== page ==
Sri Lanka lies strategically positioned in the middle of the Maritime Silk Road of the One Belt One Road (OBOR) initiative of China. Politicians, scholars, industrialists and the like consider this to be an opportunity to promote the country as a trading and shipping hub in the Indian Ocean. China, which has emerged as the 2nd largest trading partner of Sri Lanka, has been improving here relationship with Sri Lanka over the past few decades, inter-alia providing support in the spheres of economic, national security, health and social sectors. Aligned with the OBOR initiative, China has invested significantly in developing Sri Lanka’s infrastructure and is amongst the top 5 foreign investors today. The OBOR initiative, which aims to connect China with Russia, Asia, Africa and Europe by land and sea routes, plans to promote diversified, independent, balanced, and sustainable development. So, how does the OBOR initiative influence Sri Lanka and its people? On the one hand, Sri Lanka with its strategic location and especially with its preferential bilateral agreement with her giant neighbour India, offers an opportunity for trade and investment for market hungry Chinese industrialists. On the negative side, if Sri Lanka is unable to attract Chinese manufacturers who can transfer technologies to transform some of its unique primary products it possess, the quantum of value added for domestic products will be minimal and thus least possible foreign exchange gain for the country. It can also hurt the domestic industry, in the face of competitive products emerging from China. Sri Lanka therefore has to formulate its national strategy to make the best use of the given opportunity whilst minimising the negatives.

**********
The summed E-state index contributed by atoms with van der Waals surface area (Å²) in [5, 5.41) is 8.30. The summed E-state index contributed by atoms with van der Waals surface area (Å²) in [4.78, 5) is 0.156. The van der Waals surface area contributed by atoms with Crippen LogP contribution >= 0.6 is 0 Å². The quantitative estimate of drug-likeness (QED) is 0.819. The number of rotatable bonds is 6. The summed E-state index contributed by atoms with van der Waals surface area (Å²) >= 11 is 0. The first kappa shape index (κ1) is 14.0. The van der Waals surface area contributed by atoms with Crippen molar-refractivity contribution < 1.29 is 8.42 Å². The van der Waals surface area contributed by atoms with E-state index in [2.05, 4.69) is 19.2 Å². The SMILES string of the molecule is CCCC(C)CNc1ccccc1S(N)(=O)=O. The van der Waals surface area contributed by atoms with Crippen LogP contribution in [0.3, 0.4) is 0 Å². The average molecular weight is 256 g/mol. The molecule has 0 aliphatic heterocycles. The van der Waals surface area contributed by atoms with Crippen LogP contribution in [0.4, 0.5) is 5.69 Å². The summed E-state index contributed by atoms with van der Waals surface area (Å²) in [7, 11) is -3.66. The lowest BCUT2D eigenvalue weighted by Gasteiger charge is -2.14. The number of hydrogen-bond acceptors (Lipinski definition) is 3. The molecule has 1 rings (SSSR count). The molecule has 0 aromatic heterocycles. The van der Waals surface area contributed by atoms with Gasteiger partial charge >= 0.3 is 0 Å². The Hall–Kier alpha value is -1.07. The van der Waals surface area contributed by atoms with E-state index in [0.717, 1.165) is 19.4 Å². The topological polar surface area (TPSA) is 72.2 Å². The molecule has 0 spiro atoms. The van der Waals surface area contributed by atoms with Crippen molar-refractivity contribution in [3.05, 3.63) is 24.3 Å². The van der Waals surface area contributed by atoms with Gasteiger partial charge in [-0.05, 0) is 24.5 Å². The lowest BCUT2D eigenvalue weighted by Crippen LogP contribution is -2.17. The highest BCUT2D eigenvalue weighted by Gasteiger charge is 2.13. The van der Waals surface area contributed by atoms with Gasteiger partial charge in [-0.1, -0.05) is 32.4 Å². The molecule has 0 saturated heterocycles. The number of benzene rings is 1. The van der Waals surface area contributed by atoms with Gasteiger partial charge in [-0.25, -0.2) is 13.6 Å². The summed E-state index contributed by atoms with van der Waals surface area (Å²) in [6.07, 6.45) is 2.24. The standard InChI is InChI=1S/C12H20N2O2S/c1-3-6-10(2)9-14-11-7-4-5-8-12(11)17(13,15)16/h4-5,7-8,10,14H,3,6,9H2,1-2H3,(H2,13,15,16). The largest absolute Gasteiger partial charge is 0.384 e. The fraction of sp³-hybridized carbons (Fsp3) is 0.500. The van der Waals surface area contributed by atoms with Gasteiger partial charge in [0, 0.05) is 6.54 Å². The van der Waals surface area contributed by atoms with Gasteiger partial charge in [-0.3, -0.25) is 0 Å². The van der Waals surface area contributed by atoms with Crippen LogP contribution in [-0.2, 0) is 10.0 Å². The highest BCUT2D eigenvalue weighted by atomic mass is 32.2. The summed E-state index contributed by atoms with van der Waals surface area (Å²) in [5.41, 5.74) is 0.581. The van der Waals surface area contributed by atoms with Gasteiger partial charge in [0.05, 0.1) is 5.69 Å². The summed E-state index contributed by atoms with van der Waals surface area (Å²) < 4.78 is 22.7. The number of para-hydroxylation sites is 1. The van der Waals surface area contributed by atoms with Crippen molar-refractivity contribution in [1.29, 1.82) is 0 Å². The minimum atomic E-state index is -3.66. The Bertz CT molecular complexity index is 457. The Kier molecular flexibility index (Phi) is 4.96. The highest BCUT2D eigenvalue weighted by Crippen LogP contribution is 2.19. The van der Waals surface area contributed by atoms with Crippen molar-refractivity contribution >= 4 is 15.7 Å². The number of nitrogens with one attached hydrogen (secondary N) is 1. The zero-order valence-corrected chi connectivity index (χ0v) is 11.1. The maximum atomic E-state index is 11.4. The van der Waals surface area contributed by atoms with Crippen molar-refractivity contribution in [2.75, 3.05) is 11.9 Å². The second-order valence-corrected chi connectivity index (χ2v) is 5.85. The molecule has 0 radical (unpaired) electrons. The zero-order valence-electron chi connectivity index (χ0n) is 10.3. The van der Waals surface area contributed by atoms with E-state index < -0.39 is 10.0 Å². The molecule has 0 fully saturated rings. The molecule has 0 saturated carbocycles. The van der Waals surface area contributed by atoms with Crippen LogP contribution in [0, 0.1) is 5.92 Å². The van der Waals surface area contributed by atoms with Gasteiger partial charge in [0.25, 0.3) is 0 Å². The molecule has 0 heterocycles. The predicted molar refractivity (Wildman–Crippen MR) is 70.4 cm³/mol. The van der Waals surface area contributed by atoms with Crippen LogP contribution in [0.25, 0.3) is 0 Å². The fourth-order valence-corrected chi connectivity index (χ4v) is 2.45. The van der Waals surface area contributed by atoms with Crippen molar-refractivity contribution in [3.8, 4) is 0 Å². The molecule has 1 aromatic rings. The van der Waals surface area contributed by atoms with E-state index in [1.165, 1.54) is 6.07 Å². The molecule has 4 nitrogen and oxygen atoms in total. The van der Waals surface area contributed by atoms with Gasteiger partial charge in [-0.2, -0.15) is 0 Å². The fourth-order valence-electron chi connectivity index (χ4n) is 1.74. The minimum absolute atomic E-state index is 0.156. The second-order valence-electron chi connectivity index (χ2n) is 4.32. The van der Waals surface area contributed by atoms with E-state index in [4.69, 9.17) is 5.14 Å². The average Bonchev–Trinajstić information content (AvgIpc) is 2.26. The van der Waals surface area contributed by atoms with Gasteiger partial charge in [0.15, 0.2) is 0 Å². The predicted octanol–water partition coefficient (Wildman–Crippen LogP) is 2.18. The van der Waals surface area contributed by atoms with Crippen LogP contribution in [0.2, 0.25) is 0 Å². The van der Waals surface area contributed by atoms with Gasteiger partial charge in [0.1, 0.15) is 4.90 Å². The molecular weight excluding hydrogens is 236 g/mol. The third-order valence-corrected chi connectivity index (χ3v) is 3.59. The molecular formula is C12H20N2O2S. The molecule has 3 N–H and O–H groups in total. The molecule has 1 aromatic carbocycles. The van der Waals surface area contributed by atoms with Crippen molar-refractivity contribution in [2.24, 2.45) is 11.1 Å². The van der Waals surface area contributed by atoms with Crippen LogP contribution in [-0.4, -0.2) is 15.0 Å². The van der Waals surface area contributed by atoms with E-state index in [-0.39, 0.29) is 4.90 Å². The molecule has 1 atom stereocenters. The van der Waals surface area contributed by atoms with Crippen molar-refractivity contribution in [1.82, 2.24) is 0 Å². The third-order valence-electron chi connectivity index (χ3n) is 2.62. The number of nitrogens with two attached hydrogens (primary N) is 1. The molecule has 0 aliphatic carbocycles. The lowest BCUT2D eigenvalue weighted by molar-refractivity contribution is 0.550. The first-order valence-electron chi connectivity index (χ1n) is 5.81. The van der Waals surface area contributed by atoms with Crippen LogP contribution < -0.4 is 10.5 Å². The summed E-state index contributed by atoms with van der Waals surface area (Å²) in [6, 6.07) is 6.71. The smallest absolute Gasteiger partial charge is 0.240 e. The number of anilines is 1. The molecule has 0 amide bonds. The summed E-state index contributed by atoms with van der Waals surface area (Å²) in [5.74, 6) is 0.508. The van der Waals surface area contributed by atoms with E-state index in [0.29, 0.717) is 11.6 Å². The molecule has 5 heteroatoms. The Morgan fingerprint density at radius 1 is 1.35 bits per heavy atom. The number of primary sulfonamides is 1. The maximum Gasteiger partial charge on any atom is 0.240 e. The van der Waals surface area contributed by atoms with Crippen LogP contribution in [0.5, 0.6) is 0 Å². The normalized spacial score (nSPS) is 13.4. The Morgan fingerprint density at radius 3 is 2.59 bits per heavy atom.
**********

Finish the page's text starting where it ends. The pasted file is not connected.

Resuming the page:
Session 05: Environment and Culture
Abstract: “OBOR and Sri Lanka: Progress, Challenges and Solutions” by Zeng Xianglai
In May 2017, the Belt and Road Forum was held as an effort of China to gather momentum and further promote collaboration with participant countries of One Belt and One Road (OBOR) initiative. Although it’s a pity to notice Sri Lanka was absent in the periodical outcome list, it’s encouraging that the prime minister of Sri Lanka attended the forum and signed a package of bilateral cooperation agreements. Sri Lanka is specially blessed with its unique advantage of geographical location at the crossroad of Indo-Pacific region, which naturally makes it regarded as an important transportation node of OBOR. Even the regime change of Sri Lanka in 2015 had an impact on some major collaborative projects, which were highly expected to be the early fruits of OBOR, the momentum and prospect of bilateral cooperation within the framework of OBOR are still optimistic, mainly because the strategic interests of the two countries matches well and surpasses the divergence and disturbance. Considering OBOR is not only about increasing physical connectivity with the countries along the route, but also cultivating the local markets and cultural exchanges. The two sides should envisage the reality and seeking the right pace to further cooperation. On the one hand, port and shipping industry and crucial auxiliary projects should play the fundamental role in the bilateral cooperation; on the other, to enrich the contents and vitality of the cooperation, the two sides should jointly exploit new sources of growth in cooperation, such as green energy, mobile payment and cultural industry.
Find full paper here: RCSS Conference Papers – OBOR and Sri Lanka- Progress, Challenges and Options